Indonesian workers strike against new, pro-business legislation

By Ben McGrath
9 October 2020

Workers and young people are protesting this week across Indonesia against a bill rushed through parliament on October 5 that deepens the government’s attack on working conditions and the environment. The government and President Joko Widodo are portraying the so-called omnibus bill as a job creation measure. It includes approximately 1,200 amendments to 79 current laws.

With a final vote on the bill originally slated to take place Thursday, labor unions and NGOs including the Confederation of Indonesian Trade Unions (KSPI), the Congress Alliance of Indonesian Labor Unions (KASBI), and the Labor with the People Movement (Gebrak) organized three days of strikes and rallies, set to start on Tuesday in order to allow workers to blow off steam and prevent an explosion of social discontent. Workers are already angry at bearing the brunt of the economic crisis caused by the COVID-19 pandemic.

Police push back protesters during a rally in Jakarta, Indonesia, Thursday, Oct. 8, 2020. Thousands of enraged students and workers staged rallies across Indonesia on Thursday in opposition to a new law they say will cripple labor rights and harm the environment. (AP Photo/Tatan Syuflana)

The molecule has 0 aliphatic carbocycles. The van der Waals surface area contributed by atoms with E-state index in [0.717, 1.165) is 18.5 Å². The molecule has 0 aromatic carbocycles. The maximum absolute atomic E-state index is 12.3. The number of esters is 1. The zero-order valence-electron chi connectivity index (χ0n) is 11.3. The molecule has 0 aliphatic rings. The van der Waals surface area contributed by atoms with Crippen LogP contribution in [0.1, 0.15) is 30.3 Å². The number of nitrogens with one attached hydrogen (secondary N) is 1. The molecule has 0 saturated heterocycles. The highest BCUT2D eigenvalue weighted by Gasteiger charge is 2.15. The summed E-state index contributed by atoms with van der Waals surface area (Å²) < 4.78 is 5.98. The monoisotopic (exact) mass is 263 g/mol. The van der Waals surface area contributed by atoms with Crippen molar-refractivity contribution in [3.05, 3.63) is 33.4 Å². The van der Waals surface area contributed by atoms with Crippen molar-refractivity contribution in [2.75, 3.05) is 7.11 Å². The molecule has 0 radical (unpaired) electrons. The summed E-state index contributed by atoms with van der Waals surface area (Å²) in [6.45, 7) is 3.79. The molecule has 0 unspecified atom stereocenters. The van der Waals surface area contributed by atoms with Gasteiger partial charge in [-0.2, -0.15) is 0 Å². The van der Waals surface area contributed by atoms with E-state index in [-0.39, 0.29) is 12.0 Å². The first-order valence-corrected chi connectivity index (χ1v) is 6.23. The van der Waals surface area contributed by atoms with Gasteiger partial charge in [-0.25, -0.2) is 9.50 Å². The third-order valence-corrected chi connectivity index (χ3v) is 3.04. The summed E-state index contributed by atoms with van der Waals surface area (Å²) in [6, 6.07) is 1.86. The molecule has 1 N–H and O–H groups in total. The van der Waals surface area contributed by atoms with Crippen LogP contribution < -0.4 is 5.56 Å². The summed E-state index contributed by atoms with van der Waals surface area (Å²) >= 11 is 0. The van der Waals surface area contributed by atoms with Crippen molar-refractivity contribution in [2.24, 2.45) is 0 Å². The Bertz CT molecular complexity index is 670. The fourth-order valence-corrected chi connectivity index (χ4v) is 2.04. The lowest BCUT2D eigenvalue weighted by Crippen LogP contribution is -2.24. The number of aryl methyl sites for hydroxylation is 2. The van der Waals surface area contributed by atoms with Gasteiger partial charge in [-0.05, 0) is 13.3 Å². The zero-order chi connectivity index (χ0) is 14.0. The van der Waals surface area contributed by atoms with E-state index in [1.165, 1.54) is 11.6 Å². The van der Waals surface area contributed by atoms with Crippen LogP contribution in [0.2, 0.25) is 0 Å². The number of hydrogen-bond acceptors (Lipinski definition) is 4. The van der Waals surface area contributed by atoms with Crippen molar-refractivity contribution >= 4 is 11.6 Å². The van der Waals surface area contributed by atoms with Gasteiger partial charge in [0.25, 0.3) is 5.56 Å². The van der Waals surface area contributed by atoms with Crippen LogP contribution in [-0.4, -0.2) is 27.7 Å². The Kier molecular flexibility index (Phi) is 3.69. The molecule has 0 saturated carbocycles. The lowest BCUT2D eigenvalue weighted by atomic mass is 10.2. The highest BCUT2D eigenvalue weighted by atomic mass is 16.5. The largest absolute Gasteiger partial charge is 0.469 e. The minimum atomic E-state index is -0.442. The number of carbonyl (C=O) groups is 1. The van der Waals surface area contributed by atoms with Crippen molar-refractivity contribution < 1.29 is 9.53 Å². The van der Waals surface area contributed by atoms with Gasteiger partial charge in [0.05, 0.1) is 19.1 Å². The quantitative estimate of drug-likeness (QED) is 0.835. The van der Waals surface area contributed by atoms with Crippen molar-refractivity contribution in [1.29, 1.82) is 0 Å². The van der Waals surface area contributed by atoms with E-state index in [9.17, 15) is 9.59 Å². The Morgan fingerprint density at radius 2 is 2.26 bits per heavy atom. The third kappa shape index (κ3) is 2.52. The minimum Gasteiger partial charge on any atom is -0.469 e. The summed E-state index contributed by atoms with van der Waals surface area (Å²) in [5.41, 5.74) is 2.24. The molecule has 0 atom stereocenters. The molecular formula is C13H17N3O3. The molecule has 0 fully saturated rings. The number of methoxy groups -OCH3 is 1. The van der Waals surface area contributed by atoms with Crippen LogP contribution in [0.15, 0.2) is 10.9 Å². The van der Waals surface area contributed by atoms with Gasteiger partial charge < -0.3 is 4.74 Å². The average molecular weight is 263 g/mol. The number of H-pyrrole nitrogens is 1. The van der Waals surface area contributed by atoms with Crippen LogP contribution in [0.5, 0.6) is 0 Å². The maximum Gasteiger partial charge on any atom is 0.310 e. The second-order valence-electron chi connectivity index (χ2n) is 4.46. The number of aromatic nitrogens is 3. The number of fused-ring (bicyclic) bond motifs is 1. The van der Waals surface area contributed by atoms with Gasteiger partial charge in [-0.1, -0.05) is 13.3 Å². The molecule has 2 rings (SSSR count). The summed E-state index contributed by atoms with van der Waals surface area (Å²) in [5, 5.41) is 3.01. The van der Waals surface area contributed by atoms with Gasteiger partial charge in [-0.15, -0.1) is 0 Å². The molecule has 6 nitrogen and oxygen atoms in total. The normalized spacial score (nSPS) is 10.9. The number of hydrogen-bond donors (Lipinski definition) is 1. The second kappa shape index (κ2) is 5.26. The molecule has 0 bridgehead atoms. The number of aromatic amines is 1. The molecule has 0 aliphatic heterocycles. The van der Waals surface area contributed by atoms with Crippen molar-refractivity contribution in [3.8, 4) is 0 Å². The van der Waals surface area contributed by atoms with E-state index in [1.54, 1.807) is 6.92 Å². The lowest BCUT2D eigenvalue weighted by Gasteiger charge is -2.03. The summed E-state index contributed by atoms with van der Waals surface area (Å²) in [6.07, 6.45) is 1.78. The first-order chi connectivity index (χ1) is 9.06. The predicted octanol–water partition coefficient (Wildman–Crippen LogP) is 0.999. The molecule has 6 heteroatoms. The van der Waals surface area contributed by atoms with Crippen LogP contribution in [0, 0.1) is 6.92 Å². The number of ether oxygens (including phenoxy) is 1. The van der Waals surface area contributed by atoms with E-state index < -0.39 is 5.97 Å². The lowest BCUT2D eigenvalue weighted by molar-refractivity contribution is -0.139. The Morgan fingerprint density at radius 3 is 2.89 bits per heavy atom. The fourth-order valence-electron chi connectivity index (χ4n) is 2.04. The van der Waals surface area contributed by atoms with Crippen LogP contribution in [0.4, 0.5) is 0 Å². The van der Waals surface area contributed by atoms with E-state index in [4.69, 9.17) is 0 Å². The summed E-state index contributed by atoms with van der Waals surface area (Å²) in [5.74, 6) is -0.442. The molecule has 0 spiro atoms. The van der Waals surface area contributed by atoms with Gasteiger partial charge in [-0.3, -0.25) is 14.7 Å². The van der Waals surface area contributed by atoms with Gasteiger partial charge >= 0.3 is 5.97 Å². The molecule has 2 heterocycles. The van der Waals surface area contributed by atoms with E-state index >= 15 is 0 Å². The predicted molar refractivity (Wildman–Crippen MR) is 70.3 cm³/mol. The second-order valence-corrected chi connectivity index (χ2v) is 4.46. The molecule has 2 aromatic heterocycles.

When the bill was rushed through parliament on Monday, thousands of workers responded by demonstrating. Protesters attempted to rally in front of parliament’s House of Representatives in Jakarta, but the authorities prevented them from doing so, using the COVID-19 pandemic as a pretext for banning demonstrations. The police and military personnel blocked roads to stop workers and other demonstrators from reaching the capital. The police continued to block access to the city the next day.

The KSPI claimed at least 32 organizations representing some two million workers in industries like textiles, automotive, and pharmaceutical are taking part in the strikes. However, under the pretext of avoiding infection from COVID-19, workers have been isolated from one another with strikers kept at their individual job sites rather than attending larger rallies.